Now, Next, Later

Continuous planning#

Traditional scrum processes are outdated in their fixed constructs of roles, sizing estimations, one-size fits all sprint durations, and recurring meetings such as stand-ups and retros. While sizing is used to estimate deliverables and allocate resources, it is not the most important question to answer. Estimating the atoms of a plan is only accurate after a plan shifts to execution and the potential variables are resolved or better understood. This indeterminacy leads most developers to either pad estimates when dealing with any level of complexity or to deal only with certainties, which promotes less risk taking.

Continuous planning represents a real-time relationship between what is planned and what is being worked on. This approach directly enables developers to pick up work that drives customer and business impact on a continuous basis. The power of continuous planning comes through deconstructing complex processes in favor of more intuitive and integrated workflows.

Prioritized work#

Instead of antiquated concepts requiring domain knowledge, prioritized work is defined by a state machine into Now, Next, and Later (NNL).

  • Now: A direct reflection of keystrokes, not what is planned but what is being executed on which is derived from connected applications. By capturing Now as a reflection of active development, a real-time meter can help team’s understand true effort.
  • Next: A prioritized, scoped estimate of what will be worked on in a given timeframe.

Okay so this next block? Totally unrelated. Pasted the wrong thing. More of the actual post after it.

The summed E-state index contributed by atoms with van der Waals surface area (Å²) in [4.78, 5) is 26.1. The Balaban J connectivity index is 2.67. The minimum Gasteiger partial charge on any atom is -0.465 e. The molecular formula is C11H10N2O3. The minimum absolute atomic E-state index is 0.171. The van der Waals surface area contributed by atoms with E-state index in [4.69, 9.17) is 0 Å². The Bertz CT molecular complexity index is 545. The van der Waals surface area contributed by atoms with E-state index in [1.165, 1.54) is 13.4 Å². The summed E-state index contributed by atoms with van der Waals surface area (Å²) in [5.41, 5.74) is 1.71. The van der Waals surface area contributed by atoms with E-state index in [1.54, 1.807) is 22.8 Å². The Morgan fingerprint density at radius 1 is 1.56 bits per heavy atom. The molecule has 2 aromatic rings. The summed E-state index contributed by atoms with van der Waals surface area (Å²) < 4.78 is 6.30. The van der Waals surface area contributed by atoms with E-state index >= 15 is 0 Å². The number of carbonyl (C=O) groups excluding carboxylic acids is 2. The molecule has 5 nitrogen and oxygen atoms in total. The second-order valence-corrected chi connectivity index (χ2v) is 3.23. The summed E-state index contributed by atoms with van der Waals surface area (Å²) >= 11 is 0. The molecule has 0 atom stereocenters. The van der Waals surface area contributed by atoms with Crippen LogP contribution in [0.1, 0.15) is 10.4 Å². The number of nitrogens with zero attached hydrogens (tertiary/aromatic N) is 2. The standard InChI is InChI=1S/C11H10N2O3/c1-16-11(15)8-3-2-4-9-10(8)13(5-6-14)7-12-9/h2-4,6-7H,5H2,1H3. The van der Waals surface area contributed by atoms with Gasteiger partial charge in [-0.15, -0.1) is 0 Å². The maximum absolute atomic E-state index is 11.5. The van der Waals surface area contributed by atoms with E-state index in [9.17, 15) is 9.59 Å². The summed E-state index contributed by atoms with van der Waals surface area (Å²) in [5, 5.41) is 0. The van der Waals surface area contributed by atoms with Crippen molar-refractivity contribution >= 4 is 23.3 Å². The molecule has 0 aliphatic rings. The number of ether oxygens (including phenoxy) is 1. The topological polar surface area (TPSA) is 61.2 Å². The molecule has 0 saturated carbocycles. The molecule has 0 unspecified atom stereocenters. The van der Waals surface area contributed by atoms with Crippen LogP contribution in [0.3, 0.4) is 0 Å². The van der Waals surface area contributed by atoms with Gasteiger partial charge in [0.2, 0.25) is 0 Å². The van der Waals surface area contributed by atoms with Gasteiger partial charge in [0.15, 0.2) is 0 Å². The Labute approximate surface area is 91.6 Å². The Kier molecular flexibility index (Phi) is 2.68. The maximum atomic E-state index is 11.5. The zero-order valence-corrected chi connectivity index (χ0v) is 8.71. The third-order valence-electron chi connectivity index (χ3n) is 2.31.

• Later: The prioritized issues expected to be committed to in the following interval for shared visibility.
  • Backlog: A combination of prioritized and new customer feedback that can be valued and ranked based on a combination of human and machine based scoring.

As issues are moved into Next, like traditional methods, the effort is estimated or broken down further such that the work can be completed in a given time interval. Instead of asking and evaluating a work item based on a "no more than" estimate, teams should ask for a "no less than" estimate. Developers find more comfort in proposing this value as it removes the negative connotations of exceeding an estimate and removes incessant requests to explain why the work is not complete. This simple adjustment removes a lot of overhead and distractions that cause teams to over-index on effort estimates.

The final change in adopting a continuous planning process is creating a culture that cultivates adaptation. Adaptation is not something that can be taught; you have to empower an adaptive mindset and give developers the freedom to experiment and iterate to the right solution. As auto-ranking helps prioritize future investment, small experiments help prove or invalidate hypothesis enabling teams to continuously rapidly iterate and validate assumptions. Empowering creators to embrace adaptation enables them to maintain product- and customer-centricity when building and iterating towards a goal.

NNL vista of issues#

You can view issues according their stage in the DevRev app under Build > Now, Next, Later.

Now, Next, Later

Sprints are automatically designated as two weeks long. You can change the sprint duration by clicking the date range in the Now selector and changing the value of Duration.

Stage duration

Administrators can save the duration change to make it effective for the org.